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Portfolio > Economy & Markets

Investors Should Think Risk Factors, Not Asset Classes

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What You Need to Know

  • The markets likely will keep oscillating between concerns over interest rates and credit risks before key economic and policy issues are resolved.

Rather than using the traditional asset-class analysis, I have found employing a risk-factor approach particularly helpful in understanding the impact of economics and policy on markets this year — not only in explaining the evolution of valuations, correlations and volatility, but also in pointing to what to look for in the near term.

One of the simple ways to think of risk-factor analysis is breaking down a financial asset or an asset class into the attributes of its market sensitivity — be it interest rates, credit, liquidity or momentum, for example. With that, certain bond classes, such as high yield, can be shown to be more sensitive to risk factors that impact stocks more than government bonds.

Risk-factor analysis can also be used to explain general movements when, as has been the case this year, markets are impacted by common top-down drivers.

For most of 2022, markets have been responding to moves in key interest rate paths caused by persistently high inflation and the related realization that the Federal Reserve is being forced to exit its long-standing policy paradigm of near-zero interest rates and predictable liquidity injections.

This sudden and strong domination of markets by the “interest rate factor” broke down the traditional inverse price correlation between stocks and bonds, resulting in significant losses in both the Nasdaq Composite Index and 10-year U.S. Treasury, for example.

It also fueled unsettling volatility, adding to investor discomfort and raising concerns about negative spillbacks for the real economy.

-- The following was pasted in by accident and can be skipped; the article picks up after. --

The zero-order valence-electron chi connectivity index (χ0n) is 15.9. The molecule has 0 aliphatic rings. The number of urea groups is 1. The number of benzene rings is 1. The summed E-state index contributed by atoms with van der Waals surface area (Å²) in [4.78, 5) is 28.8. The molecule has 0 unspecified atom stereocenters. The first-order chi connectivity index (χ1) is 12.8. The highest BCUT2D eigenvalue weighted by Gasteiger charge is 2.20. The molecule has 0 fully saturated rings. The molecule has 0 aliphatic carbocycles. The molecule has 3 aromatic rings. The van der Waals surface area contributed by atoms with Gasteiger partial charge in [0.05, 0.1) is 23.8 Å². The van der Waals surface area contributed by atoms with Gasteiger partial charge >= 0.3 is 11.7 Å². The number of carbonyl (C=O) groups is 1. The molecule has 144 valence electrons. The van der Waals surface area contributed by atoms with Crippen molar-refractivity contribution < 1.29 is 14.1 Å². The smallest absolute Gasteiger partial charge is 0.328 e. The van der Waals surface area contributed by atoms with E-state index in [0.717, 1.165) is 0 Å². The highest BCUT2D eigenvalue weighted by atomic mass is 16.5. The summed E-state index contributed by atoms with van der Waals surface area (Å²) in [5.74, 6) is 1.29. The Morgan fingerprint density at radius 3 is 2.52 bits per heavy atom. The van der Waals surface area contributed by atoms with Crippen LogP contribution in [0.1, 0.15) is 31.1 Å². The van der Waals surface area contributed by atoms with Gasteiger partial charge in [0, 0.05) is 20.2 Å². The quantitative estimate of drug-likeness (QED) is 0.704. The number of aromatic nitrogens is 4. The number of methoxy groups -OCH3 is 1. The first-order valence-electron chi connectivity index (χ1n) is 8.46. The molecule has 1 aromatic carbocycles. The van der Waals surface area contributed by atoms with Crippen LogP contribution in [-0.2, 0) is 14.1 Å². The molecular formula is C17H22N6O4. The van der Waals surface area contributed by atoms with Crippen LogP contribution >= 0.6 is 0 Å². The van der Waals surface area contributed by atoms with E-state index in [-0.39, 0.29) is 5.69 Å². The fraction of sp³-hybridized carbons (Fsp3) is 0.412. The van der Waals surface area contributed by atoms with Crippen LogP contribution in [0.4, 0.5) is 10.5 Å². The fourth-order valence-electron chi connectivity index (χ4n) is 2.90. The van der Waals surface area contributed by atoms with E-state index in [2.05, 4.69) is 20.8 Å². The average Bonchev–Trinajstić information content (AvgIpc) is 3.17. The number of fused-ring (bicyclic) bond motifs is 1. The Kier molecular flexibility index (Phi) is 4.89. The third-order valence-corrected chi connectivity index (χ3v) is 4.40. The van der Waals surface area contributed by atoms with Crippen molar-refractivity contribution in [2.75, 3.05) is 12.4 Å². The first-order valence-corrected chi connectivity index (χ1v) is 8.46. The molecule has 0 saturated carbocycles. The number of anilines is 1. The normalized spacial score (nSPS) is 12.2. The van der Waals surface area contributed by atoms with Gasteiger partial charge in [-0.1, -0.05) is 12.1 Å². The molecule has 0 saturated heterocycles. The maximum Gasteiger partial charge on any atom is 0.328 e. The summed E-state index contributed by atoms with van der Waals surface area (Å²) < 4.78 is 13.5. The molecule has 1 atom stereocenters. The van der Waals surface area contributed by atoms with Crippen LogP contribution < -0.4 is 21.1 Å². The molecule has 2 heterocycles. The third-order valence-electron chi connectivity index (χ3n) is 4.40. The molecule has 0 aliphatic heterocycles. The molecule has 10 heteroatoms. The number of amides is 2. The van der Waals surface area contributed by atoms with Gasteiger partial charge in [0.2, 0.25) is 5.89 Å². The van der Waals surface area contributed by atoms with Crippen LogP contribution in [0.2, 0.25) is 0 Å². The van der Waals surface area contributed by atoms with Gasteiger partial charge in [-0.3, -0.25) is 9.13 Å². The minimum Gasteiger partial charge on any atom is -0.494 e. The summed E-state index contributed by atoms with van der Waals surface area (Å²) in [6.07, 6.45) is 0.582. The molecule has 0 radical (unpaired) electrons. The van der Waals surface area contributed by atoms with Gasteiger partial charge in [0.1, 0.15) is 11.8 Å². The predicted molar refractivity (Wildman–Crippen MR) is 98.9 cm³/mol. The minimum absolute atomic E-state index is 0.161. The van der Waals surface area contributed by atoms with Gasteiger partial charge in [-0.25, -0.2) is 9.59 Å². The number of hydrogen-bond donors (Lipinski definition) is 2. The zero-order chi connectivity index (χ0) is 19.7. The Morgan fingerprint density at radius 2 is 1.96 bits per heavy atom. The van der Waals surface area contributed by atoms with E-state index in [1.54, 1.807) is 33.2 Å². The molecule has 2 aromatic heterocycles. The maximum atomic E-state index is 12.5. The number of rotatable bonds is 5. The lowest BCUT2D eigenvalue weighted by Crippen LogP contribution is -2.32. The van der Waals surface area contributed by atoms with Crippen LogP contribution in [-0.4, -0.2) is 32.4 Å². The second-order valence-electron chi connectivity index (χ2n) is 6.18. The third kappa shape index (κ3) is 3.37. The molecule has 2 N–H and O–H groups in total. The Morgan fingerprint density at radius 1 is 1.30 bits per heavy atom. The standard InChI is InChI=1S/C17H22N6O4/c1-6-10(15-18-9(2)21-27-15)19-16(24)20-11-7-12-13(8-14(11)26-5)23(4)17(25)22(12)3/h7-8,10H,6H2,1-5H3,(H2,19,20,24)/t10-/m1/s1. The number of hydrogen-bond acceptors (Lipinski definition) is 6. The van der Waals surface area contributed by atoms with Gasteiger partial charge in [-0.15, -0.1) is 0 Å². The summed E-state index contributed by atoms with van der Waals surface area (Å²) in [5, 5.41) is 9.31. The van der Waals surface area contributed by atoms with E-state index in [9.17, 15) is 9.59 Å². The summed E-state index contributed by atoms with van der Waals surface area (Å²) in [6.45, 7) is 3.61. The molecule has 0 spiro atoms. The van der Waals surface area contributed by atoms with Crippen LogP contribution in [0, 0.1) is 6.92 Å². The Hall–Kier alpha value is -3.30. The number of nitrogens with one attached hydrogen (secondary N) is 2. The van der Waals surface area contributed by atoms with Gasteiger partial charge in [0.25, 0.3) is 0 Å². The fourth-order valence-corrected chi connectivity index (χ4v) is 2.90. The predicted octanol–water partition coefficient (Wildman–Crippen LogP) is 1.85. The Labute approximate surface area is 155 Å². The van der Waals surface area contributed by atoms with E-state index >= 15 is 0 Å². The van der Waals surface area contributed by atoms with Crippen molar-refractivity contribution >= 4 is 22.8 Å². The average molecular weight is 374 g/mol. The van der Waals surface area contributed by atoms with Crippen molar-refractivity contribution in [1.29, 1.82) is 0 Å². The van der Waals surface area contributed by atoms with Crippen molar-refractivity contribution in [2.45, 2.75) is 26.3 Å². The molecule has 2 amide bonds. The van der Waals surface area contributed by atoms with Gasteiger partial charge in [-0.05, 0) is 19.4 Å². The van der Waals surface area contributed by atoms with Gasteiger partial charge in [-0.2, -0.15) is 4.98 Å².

As the markets aggressively repriced the path of interest rates for the economy, concern shifted to the implication for consumption and investment.

This brought into play the “credit risk factor,” retaining pressure on stocks, fueling further volatility but, in a stark change from what happened in the first five months of the year, starting to restore the traditional correlation between stocks and bonds.

What’s Next

Looking forward, it looks as if markets will continue to oscillate between these two risk factors as they await evidence on three key economic and policy questions:

  • How successful will a lagging Fed be in battling inflation, and how much collateral damage will be associated with its catch-up process?
  • To what extent will a strong labor market shield the US from an economic recession?
  • How sticky will inflation prove in the context of declining aggregate demand?

Those advocating large general increases in holdings of risk assets are assuming that the answers to these three questions would combine to deliver what economists call a “soft landing” — a reduction in both actual inflation and inflationary expectations without notable damage to the real economy.

Specifically, that would result from the Fed succeeding in regaining its policy credibility and effectiveness, the labor market anchoring a still-buoyant economy, and inflation not being propped up by persistent supply-side disruptions.

Importantly, it would deliver not only friendly interest rate and credit risks but also ensure that a looming third risk factor does not come into play —  that is, a liquidity dislocation that undermines the orderly functioning of markets.

The triggering of such a “liquidity risk factor” would compound still-disruptive interest rate and credit risks, rendering the second half of 2022 as challenging for investors as the first half has been. And in between these two extremes, various permutations tend to favor selective investment approaches and careful selection of individual stocks.

As of now, and as hard as we all try, there are simply no clear and confident answers yet to the three key economic and policy questions and, therefore importantly, how the various risk factors will evolve from here. It is a fact to keep in mind as many rush to assertively predict what is ahead for markets.


Mohamed A. El-Erian is a Bloomberg Opinion columnist. A former chief executive officer of Pimco, he is president of Queens’ College, Cambridge; chief economic adviser at Allianz SE; and chair of Gramercy Fund Management. He is author of “The Only Game in Town.”

(Photo: Wei Leng Tay/Bloomberg)

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